Many Chronically Ill Teens View Social Media as Invasive

Sep 24, 2012 14:36:08Posted by John Skorick, MyAKA Founder & CEO


Many Chronically Ill Teens View Social Media as Invasive

Social media sites like Facebook and Twitter allow you to stay connected with friends and family, but this increased level of connectivity to loved ones can be too much for some. A study published in the Journal of the American Medical Informatics Association that was conducted by at the Children's Hospital of Eastern Ontario in Canada found that chronically ill teens are likely to use services such as Facebook, Twitter and text messaging while they are in the hospital, but are selective when it comes to the information they choose to share.

The study, which was published on Eurekalert.org, looked at the communication behaviors of 20 patients between 12 and 18 years of age. Roughly half told the study investigators they are online during the majority of their free time, but most chose not to share information about their personal health.

"I just think that if people want to know [about my health], they should ask me," said one 17-year-old girl in the study. "They should not just read it [on Facebook]."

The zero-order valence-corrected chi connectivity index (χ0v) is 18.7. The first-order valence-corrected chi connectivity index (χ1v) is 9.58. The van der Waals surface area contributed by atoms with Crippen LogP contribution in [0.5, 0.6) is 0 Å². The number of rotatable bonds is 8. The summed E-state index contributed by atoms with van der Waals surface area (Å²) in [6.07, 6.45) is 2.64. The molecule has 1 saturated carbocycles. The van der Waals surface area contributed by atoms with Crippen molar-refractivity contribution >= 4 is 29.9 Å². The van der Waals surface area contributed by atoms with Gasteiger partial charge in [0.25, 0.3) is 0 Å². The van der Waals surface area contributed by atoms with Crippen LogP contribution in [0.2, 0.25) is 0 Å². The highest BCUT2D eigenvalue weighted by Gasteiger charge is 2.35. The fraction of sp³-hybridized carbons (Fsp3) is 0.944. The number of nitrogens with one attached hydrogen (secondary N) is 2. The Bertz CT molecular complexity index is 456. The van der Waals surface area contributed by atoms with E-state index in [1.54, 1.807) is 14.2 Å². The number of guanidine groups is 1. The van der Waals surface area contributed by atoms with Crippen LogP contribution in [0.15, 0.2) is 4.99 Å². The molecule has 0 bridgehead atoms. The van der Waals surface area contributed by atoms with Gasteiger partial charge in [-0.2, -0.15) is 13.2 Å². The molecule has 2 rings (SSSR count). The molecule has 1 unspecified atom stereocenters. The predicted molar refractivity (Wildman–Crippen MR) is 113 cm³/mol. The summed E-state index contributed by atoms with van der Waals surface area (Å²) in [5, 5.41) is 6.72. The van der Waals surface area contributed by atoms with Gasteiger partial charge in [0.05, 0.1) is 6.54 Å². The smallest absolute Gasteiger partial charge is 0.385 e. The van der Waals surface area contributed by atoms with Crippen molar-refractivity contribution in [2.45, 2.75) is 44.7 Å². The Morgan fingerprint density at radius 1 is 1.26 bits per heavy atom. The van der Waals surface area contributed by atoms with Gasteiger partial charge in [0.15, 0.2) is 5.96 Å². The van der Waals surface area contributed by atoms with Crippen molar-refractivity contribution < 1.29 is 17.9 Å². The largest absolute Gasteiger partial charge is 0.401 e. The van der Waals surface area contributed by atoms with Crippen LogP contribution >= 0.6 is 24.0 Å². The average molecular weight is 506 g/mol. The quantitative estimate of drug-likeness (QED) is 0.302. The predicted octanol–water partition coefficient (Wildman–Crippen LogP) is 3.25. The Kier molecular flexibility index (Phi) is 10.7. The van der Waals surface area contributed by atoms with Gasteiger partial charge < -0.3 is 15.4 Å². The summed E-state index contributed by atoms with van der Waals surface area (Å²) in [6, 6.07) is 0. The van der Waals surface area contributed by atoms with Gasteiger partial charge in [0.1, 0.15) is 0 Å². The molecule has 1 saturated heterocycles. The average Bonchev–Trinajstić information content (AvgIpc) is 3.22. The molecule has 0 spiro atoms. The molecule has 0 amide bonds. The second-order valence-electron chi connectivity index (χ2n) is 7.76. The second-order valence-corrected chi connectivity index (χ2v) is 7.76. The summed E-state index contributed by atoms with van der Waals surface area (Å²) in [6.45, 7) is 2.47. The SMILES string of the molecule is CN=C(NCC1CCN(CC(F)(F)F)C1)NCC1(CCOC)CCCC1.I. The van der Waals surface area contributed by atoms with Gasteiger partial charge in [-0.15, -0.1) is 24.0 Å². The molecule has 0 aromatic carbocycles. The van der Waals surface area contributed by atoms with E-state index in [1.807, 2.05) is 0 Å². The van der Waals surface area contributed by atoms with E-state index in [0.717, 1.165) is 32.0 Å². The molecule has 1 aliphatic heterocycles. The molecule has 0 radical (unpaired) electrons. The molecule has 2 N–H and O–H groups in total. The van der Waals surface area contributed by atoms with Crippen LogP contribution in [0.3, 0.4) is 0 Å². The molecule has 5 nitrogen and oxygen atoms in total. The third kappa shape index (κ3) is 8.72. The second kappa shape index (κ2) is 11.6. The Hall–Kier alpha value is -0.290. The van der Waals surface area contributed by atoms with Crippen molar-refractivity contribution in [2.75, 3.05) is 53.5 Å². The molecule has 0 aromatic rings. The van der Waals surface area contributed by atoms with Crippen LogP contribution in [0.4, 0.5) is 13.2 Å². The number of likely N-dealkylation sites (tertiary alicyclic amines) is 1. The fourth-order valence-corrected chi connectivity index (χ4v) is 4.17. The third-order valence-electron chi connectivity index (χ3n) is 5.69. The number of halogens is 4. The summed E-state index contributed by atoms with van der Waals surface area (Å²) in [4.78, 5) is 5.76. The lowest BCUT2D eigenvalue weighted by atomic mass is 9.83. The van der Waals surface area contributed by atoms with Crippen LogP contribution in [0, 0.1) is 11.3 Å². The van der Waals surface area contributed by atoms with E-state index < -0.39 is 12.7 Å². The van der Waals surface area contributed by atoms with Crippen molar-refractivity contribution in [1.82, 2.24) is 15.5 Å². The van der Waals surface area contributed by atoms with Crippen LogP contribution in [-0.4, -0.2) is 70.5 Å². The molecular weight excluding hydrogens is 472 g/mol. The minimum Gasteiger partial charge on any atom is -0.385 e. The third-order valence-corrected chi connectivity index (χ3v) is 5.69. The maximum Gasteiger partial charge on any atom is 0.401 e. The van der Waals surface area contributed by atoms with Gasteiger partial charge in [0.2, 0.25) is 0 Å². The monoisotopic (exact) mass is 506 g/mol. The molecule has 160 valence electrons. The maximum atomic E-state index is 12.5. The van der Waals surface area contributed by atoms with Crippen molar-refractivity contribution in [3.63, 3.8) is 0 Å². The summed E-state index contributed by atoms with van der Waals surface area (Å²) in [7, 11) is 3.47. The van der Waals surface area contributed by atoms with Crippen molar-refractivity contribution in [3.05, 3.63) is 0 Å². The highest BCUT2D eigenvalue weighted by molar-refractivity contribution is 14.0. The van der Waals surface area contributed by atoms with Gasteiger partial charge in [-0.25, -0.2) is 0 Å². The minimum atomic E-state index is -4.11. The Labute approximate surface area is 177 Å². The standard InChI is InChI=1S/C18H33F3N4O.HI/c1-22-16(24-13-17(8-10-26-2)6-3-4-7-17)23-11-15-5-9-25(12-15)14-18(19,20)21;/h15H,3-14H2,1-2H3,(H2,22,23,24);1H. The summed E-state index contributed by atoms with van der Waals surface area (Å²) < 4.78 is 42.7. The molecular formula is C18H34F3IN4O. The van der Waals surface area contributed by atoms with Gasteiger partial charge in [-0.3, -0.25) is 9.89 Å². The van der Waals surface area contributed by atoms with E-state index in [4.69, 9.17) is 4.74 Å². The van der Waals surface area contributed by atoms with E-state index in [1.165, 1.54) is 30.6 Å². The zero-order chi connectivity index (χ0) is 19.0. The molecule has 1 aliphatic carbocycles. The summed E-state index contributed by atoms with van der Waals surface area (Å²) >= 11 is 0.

Researchers questioned the participants about their internet privacy settings and found that most took it seriously. Each teen registered their real names and birthdays on Facebook, but 18 of the participants have restricted those who could view their profiles to friends only. The other two allow friends of friends to see their status updates. Many of the teens in this study indicated they felt social media sites such as Facebook gave them the opportunity to be "regular" and pay less attention to their illness.

In addition to standard social media sites, there are also online venues for chronically ill individuals to express their feelings concerning their health. Many forums and other online meeting places exist where people can get together to discuss their issues and speak with others who are in similar situations, according to The New York Times. Sherri Connell, who suffers from Lyme disease and multiple sclerosis, and her husband started a social networking site for those who are dealing with illness, disabilities or injuries to express themselves. The site allows users to sign up anonymously, creating a safe environment that allows them to be open without having to worry about internet security.